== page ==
Aya Kanai

That didn’t last long. After just nine months as editor in chief of Marie Claire, Aya Kanai is moving on to the tech world, taking on the newly created role of head of content and editorial partnerships at Pinterest.

Her decision to leave Marie Claire, a joint venture between Hearst Magazines and Marie Claire Album, is understood to have come completely out of the blue for Hearst executives since she only took the reins from Anne Fulenwider in January and was continuing to make her mark on the publication. Nevertheless, they moved quickly and have named Sally Holmes as her successor at the women’s fashion title. This is in stark contrast to when they took six months to find Glenda Bailey’s successor at Harper’s Bazaar.

At Pinterest, Kanai will mainly be working on the company’s editorial efforts, including shoppable curations and new content for the platform from publishers, creators and influencers. The company has been making a big push into these categories lately, including the May launch of Shopping Spotlights, which allows users to purchase curations by guest editors such as influencers and publishers. Former Teen Vogue editor in chief Elaine Welteroth, influencer Blair Eadie and interior designer Sarah Sherman Samuel and publications such as Refinery29, Domino and Who What Wear were involved in the launch.

“I am looking forward to evolving the creative ways we can inspire Pinners, while giving brands new ways to reach this growing audience,” Kanai said in a statement. “I have spent my career celebrating the vast diversity of personal style, bringing stories to life through images, video and features. It is more important than ever that a range of voices and styles are discoverable and representative of all.”

As for Holmes, she is no stranger to Hearst, having joined the publisher in 2014 as the senior news editor at Elle.com, before taking on the role of deputy editor in 2016 and then executive editor in 2017. She has been with Marie Claire since 2018, first as digital director, overseeing all content for the brand’s web site and social platforms and then as executive editor, helping reintegrate print and digital teams, which had been previously split up by ousted president Troy Young.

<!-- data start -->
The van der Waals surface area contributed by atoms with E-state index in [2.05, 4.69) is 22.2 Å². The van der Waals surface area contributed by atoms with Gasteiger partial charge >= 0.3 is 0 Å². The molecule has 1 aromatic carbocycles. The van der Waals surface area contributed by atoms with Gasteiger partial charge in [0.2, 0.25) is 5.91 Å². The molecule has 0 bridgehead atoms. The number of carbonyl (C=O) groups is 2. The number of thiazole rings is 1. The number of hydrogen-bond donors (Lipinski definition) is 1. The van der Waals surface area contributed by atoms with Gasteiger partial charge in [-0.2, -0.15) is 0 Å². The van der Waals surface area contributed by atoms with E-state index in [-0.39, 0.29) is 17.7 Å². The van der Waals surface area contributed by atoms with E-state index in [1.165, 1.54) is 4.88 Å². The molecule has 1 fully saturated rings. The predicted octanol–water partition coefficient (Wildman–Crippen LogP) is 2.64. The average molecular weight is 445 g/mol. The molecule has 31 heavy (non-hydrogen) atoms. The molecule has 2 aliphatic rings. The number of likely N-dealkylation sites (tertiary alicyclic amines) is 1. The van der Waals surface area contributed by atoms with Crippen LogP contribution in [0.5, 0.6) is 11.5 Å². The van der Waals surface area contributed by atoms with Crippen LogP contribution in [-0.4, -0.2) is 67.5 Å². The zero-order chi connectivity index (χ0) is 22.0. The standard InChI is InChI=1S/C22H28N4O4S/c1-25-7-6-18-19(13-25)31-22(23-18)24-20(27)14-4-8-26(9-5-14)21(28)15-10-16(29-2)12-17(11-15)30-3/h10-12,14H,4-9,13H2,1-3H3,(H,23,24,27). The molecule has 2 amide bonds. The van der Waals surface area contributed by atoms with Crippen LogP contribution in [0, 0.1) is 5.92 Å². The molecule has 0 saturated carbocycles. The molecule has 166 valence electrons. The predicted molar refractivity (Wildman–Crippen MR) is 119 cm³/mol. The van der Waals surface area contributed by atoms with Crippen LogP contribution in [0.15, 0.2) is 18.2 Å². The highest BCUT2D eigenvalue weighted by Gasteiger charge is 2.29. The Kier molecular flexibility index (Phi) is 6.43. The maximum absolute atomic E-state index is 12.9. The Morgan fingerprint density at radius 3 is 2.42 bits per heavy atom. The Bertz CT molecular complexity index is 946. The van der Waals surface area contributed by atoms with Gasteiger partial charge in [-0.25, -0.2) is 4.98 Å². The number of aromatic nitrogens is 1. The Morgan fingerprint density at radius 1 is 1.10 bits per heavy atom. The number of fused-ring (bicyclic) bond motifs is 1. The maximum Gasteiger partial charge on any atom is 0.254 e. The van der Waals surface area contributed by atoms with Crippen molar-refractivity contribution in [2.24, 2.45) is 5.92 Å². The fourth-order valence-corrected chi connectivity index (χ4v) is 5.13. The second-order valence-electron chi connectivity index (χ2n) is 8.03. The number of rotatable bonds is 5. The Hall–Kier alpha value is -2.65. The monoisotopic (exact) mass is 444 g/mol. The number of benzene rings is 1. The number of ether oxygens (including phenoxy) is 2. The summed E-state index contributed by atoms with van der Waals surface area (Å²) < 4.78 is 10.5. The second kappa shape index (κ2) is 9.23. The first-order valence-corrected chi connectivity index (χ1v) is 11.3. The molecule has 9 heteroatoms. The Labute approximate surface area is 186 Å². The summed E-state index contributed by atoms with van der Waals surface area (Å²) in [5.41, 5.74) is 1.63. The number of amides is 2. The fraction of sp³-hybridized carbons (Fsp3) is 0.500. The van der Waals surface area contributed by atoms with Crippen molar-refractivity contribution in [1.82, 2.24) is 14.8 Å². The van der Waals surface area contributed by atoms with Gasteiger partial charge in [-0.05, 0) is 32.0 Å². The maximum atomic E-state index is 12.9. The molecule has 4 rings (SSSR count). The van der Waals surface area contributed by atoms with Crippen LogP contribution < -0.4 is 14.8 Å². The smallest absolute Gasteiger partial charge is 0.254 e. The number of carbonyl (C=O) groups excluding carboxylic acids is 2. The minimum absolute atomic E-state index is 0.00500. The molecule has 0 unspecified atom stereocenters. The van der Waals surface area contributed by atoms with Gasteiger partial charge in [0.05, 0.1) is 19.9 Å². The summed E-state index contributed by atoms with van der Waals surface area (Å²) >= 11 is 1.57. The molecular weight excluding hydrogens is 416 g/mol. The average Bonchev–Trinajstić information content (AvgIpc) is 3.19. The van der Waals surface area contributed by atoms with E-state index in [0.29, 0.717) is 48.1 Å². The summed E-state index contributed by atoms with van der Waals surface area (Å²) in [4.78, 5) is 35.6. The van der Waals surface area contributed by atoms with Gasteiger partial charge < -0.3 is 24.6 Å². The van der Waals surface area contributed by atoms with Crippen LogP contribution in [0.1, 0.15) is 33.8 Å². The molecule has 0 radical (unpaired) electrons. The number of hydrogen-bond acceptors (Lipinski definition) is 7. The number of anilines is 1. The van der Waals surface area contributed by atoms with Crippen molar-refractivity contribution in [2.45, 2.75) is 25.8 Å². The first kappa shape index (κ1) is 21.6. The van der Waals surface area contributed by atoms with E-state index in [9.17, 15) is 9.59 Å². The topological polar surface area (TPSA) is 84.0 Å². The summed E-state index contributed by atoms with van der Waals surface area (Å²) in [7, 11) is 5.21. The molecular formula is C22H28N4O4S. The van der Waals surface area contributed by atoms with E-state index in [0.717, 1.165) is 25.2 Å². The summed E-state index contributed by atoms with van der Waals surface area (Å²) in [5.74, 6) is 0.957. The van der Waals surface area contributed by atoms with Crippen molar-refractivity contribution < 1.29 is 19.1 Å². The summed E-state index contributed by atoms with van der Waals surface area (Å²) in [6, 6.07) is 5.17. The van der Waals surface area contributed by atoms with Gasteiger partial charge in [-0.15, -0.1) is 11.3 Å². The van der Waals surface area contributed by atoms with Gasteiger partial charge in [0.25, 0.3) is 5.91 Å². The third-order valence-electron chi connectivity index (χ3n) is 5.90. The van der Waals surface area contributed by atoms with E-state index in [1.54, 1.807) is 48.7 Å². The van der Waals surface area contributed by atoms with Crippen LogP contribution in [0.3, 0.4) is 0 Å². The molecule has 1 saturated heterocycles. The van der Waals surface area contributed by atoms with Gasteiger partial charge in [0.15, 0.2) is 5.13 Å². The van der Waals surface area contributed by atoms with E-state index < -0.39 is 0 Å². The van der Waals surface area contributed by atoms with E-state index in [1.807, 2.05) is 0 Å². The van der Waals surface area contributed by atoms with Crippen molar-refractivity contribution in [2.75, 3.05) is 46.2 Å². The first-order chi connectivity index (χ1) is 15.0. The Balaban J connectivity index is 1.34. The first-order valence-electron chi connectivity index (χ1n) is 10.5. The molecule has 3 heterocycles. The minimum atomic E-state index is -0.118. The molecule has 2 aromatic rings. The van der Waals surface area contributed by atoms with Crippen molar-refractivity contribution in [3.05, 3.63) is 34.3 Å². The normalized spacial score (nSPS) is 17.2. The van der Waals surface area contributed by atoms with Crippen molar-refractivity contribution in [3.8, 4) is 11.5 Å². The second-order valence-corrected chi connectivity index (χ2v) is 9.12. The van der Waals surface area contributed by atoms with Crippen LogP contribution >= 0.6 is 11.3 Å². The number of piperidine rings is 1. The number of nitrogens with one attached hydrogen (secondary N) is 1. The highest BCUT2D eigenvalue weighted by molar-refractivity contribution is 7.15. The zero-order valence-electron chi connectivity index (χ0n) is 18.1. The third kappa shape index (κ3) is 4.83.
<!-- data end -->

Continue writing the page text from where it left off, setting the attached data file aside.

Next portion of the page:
Sally Holmes

Sally Holmes  Tyler Joe/Courtesy of Sally Holmes

Her digital chops will no doubt come in handy as Hearst has quietly reduced the title’s print frequency from 11 issues last year to just seven in 2020 amid the pandemic and instead launched its first digital issue with cover face Janet Mock. In August, MarieClaire.com had 11.7 million visits, compared to 37.9 million at Elle.com and 16.2 million at Bazaar.com, SimilarWeb’s data showed. According to Marie Claire’s sales pitch to advertisers, it has a total print circulation of 959,158.

Holmes will also be responsible for Marie Claire’s first digital iteration of Power trip — its invite-only networking conference for women entrepreneurs that was due to take place in San Francisco in November, but has been postponed until spring 2021. It will go virtual for the first time with Power On, which will be launched in conjunction with its second digital cover.

Kate Lewis, Hearst’s chief content officer, said: “Sally is always challenging herself and the team to produce beautiful fashion features, ambitious investigative stories and insightful, sharp news about culture. Her approach has reaped rewards, with massive audience growth and engagement. I can’t wait to see what she will bring to the brand in this important role.”

Holmes added: “At this critical moment in our country, I’m honored to lead a brand that has the power to inspire meaningful change, amplify voices and galvanize readers to vote.”

For more, see:

Aya Kanai Replaces Anne Fulenwider as Marie Claire Editor

Making a September Issue During a Pandemic

With Many In-person Events Not Returning Until at Least 2021, Virtual Offerings Remain Key for Media Companies

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